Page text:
A merchant cash advance (also known as a business cash advance) is one of many alternatives available to small business owners in need of capital quickly. But what exactly is a merchant cash advance – and is it right for your business? Read on as we break down and weigh the pros and cons of merchant cash advances for small businesses.
What is a Merchant Cash Advance?
In simple terms, a merchant cash advance (MCA) is a lump sum of cash paid upfront in exchange for a percentage of future credit card or debit card sales. Business owners may turn to a MCA when they need access to funds quickly and are not aware of other alternatives, or if they believe their credit isn’t strong enough for them to be eligible for a loan. While in some situations a merchant cash advance may be a good option, it is important to keep in mind the risks and fees associated with this unregulated segment of the lending industry.
Are Merchant Cash Advances Considered Loans?
There is a common misconception that a merchant advance is a type of loan, when in fact it is actually a form of a sale. The confusion is understandable since there are similarities. Like a loan, a merchant cash advance is a financing option that small business owners can put towards costs such as rent, payroll, equipment or marketing efforts. However, merchant cash advances are not repaid in the same way as a loan. Instead of making regular payments, the business makes payments every time they receive card payments from customers. Since MCA repayments are based on credit card sales, the payments ebb and flow with your business. Some businesses find this method more manageable, while others find the constant payments difficult to manage.
Unlike loans, merchant cash advance approval rates are very high, as they don’t evaluate credit scores or require collateral. Instead, recent sales and credit card transactions are used to determine eligibility.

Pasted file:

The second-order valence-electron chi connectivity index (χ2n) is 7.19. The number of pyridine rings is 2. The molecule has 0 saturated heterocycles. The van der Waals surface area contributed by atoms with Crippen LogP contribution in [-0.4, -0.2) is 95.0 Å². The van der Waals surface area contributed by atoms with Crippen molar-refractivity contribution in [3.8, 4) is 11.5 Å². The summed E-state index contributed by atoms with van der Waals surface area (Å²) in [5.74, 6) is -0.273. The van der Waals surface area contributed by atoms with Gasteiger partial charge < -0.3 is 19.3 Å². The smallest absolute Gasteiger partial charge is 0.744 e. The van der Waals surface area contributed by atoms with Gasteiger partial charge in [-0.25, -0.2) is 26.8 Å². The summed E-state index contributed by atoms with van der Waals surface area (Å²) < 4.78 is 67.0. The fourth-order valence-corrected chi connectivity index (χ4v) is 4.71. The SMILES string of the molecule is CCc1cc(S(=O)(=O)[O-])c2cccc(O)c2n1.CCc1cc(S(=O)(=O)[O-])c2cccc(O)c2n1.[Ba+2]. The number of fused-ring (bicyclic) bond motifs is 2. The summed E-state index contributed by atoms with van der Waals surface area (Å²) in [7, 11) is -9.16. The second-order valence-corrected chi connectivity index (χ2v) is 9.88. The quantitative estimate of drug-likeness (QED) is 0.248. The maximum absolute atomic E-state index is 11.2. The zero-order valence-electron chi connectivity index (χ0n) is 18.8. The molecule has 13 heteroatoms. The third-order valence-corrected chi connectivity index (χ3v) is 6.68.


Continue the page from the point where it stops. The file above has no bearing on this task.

Factor Rates and Fees
While interest rates are used to describe the cost of loans, MCAs use a “factor rate”, which is simply a multiplier of the amount borrowed. Factor rates (also known as “buy rates”) are a multiplier of the amount borrowed and typically fall between 1.1 and 1.5. But don’t be fooled – do the math first because the true cost of this type of financing is often much higher than the alternatives. For example, a factor rate of 1.35 means the borrower will have to pay 35% in interest on the entire lump sum. Keep in mind that with most loans you are only paying interest on the outstanding principle, which goes down over the term as you repay your loan. As such, merchant cash advances can be deceptively more expensive than a loan.
Industry Regulation – Know the Risks
Because merchant cash advances are not considered actual loans, MCA providers don’t have to abide by the laws that limit reputable loan providers (such as banks or online lenders like Lendified) from charging astronomical interest rates. The key is to do you homework on each financing provider to verify their legitimacy and true costs.
Alternatives to a Merchant Advance
Approval rates for traditional bank loans are notoriously low, so obtaining a loan if your credit isn’t perfect can be difficult. But before considering a merchant cash advance, research other small business financing options. Many new fintech companies offer fast and affordable online loans with more flexible eligibility criteria. Lendified helps many businesses who currently are unable to obtain financing and don’t want to utilize expensive merchant advance financing. If you are interested in obtaining a no-obligation offer from Lendified you can start your application now. Until then, best of luck securing the capital you need to grow your business!
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